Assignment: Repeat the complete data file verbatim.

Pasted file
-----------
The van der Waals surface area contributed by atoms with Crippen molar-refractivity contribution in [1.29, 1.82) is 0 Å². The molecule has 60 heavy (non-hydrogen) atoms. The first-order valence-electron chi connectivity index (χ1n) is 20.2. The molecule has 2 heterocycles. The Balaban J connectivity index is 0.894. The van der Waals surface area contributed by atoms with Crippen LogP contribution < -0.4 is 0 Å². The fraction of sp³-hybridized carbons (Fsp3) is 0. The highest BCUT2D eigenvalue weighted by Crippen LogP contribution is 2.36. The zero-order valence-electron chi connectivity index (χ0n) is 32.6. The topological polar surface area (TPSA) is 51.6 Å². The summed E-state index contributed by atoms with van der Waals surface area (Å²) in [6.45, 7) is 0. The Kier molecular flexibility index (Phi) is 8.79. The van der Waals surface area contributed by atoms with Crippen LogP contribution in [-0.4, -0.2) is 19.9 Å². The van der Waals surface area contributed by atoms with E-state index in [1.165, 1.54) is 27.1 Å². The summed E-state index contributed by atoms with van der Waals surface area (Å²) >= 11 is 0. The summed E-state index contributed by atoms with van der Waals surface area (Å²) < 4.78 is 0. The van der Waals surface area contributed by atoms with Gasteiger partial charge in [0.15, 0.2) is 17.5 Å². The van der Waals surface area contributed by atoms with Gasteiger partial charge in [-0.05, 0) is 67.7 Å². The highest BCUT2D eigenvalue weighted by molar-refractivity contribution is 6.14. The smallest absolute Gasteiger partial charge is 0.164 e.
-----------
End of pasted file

The van der Waals surface area contributed by atoms with Crippen molar-refractivity contribution in [1.29, 1.82) is 0 Å². The molecule has 60 heavy (non-hydrogen) atoms. The first-order valence-electron chi connectivity index (χ1n) is 20.2. The molecule has 2 heterocycles. The Balaban J connectivity index is 0.894. The van der Waals surface area contributed by atoms with Crippen LogP contribution < -0.4 is 0 Å². The fraction of sp³-hybridized carbons (Fsp3) is 0. The highest BCUT2D eigenvalue weighted by Crippen LogP contribution is 2.36. The zero-order valence-electron chi connectivity index (χ0n) is 32.6. The topological polar surface area (TPSA) is 51.6 Å². The summed E-state index contributed by atoms with van der Waals surface area (Å²) in [6.45, 7) is 0. The Kier molecular flexibility index (Phi) is 8.79. The van der Waals surface area contributed by atoms with Crippen LogP contribution in [-0.4, -0.2) is 19.9 Å². The van der Waals surface area contributed by atoms with E-state index in [1.165, 1.54) is 27.1 Å². The summed E-state index contributed by atoms with van der Waals surface area (Å²) >= 11 is 0. The summed E-state index contributed by atoms with van der Waals surface area (Å²) < 4.78 is 0. The van der Waals surface area contributed by atoms with Gasteiger partial charge in [0.15, 0.2) is 17.5 Å². The van der Waals surface area contributed by atoms with Gasteiger partial charge in [-0.05, 0) is 67.7 Å². The highest BCUT2D eigenvalue weighted by molar-refractivity contribution is 6.14. The smallest absolute Gasteiger partial charge is 0.164 e.